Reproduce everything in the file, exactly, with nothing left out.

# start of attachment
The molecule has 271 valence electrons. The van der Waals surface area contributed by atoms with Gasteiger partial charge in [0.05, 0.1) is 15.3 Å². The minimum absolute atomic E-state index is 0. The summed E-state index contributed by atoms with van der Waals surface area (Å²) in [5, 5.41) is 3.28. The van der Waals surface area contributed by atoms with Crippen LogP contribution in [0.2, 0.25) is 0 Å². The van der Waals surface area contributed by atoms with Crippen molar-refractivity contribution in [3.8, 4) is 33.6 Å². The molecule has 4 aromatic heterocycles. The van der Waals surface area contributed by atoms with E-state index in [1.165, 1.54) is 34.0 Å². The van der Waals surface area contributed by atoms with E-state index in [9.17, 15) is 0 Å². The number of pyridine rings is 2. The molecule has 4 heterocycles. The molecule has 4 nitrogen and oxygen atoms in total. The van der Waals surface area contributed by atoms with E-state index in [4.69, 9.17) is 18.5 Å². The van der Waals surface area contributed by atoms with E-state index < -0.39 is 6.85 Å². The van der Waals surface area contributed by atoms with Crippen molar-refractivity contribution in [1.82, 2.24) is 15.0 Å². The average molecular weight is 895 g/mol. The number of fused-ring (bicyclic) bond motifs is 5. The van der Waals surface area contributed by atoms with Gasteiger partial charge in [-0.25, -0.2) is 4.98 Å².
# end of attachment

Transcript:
The molecule has 271 valence electrons. The van der Waals surface area contributed by atoms with Gasteiger partial charge in [0.05, 0.1) is 15.3 Å². The minimum absolute atomic E-state index is 0. The summed E-state index contributed by atoms with van der Waals surface area (Å²) in [5, 5.41) is 3.28. The van der Waals surface area contributed by atoms with Crippen LogP contribution in [0.2, 0.25) is 0 Å². The van der Waals surface area contributed by atoms with Crippen molar-refractivity contribution in [3.8, 4) is 33.6 Å². The molecule has 4 aromatic heterocycles. The van der Waals surface area contributed by atoms with E-state index in [1.165, 1.54) is 34.0 Å². The van der Waals surface area contributed by atoms with E-state index in [9.17, 15) is 0 Å². The number of pyridine rings is 2. The molecule has 4 heterocycles. The molecule has 4 nitrogen and oxygen atoms in total. The van der Waals surface area contributed by atoms with E-state index in [4.69, 9.17) is 18.5 Å². The van der Waals surface area contributed by atoms with E-state index < -0.39 is 6.85 Å². The van der Waals surface area contributed by atoms with Crippen molar-refractivity contribution in [1.82, 2.24) is 15.0 Å². The average molecular weight is 895 g/mol. The number of fused-ring (bicyclic) bond motifs is 5. The van der Waals surface area contributed by atoms with Gasteiger partial charge in [-0.25, -0.2) is 4.98 Å².